We humans like to take our time when it comes to growing up. Among the great apes, only chimpanzees come close to stretching out the years between key developmental milestones.
But even chimps are ready to get crunching with a full set of chompers by the time they're sexually mature. Homo sapiens don't grow their last few teeth until they're nearly out of the teenage years.
This mystery of the molars is a tricky one to solve, in spite of their emergence playing such a critical role in tracking shifts in our evolution. But researchers from the University of Arizona in the US now think they might have cracked it.
"One of the mysteries of human biological development is how the precise synchrony between molar emergence and life history came about and how it is regulated," says anthropologist and lead author, Halszka Glowacka.
With the assistance of Gary Schwartz, a paleoanthropologist with the University of Arizona's Institute of Human Origins, Glowacka gathered examples of different skulls to compare their development.
Turning the bones and teeth of 21 species of primate into 3D models, the researchers were able to work out that the timing of our adult molars has a lot to do with the delicate balance of biomechanics in our growing skulls.
The adult forms of the teeth we use to grind our food into a paste typically emerge from our gums in three stages – at around 6, 12, and 18 years of age (give or take).
Other primates get their adult molars earlier. For all our similarities in growth stages, the chimpanzee (Pan troglodytes) gets their molars at 3, 6, and 12. The yellow baboon (Papio cynocephalus) has its last adult molars out by age seven, and the rhesus macaque (Macaca mulatta) is all done by the time they're six.
One important factor constraining the timing of when teeth can appear is space. If the jaw isn't big enough for an adult-sized dental set, there's no point in squeezing them in.
Humans don't exactly have a lot of mouth space as it is, with impacted wisdom teeth a major problem for our species. But this doesn't explain why they pop up so late in our lives, or why the very back ones seem to be increasingly causing trouble.
Having an empty space for a tooth to grow doesn't make it a good idea to put one there, though. Teeth don't crunch all on their own – there's a whole lot of muscles and bone supporting them, ensuring sufficient pressure can safely tear and grind up our food.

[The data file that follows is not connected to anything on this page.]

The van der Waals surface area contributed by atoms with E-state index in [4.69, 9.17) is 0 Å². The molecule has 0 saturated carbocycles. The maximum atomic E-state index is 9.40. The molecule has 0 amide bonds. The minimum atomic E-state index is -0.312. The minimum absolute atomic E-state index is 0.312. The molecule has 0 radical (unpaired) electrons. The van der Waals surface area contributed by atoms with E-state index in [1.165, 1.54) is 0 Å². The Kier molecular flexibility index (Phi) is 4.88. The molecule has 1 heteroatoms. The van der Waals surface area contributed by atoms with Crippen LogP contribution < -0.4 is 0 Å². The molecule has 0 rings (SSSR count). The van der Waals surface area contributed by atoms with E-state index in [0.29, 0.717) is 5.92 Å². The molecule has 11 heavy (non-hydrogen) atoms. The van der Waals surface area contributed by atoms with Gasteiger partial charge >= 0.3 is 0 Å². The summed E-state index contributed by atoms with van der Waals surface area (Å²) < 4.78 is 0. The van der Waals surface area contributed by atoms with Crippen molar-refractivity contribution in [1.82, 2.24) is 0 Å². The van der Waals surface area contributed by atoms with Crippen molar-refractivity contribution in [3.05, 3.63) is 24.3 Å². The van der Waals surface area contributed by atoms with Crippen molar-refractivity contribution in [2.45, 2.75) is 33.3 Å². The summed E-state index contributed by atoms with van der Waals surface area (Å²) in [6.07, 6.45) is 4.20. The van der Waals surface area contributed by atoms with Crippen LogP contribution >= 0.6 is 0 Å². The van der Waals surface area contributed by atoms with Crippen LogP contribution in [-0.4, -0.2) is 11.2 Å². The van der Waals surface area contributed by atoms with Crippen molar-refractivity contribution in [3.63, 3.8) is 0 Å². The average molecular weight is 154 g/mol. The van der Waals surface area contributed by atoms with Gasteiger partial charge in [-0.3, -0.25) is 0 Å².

And it's 'safety' that seems to be behind our tardy tooth growth.
"It turns out that our jaws grow very slowly, likely due to our overall slow life histories and, in combination with our short faces, delays when a mechanically safe space – or a 'sweet spot,' if you will – is available, resulting in our very late ages at molar emergence," says Schwartz.
The back molars in primates sit just in front of two temporomandibular joints, which together form a hinge between your jaw and the skull. Unlike other joints in our body, the two pivots have to operate in perfect sync with one another. They also need to transfer a fair degree of force onto one or more points to get you biting and chewing.
In biomechanics, this three-point-process is governed by principles within something called the constrained level model. Put a tooth in the wrong spot, and the forces produced under this model could be bad news for a jaw that simply isn't big enough to cope.
For species with longer jaws, the time it takes for the skull to develop a suitable structure for teeth closest to the muscles near the hinge is relatively brief.
Humans, with our significantly flatter faces, have no such luck, needing to wait until our skulls have developed to a point that the forces put on each set of adult molars won't damage our growing jaw.
Not only does this give us a new way to evaluate dental conditions, such as impacted molars, but it could help paleontologists to better understand the evolution of our unique jaws among our hominid ancestors.
"This study provides a powerful new lens through which the long-known linkages among dental development, skull growth and maturational profiles can be viewed," said Glowacka.
This research was published in Science Advances.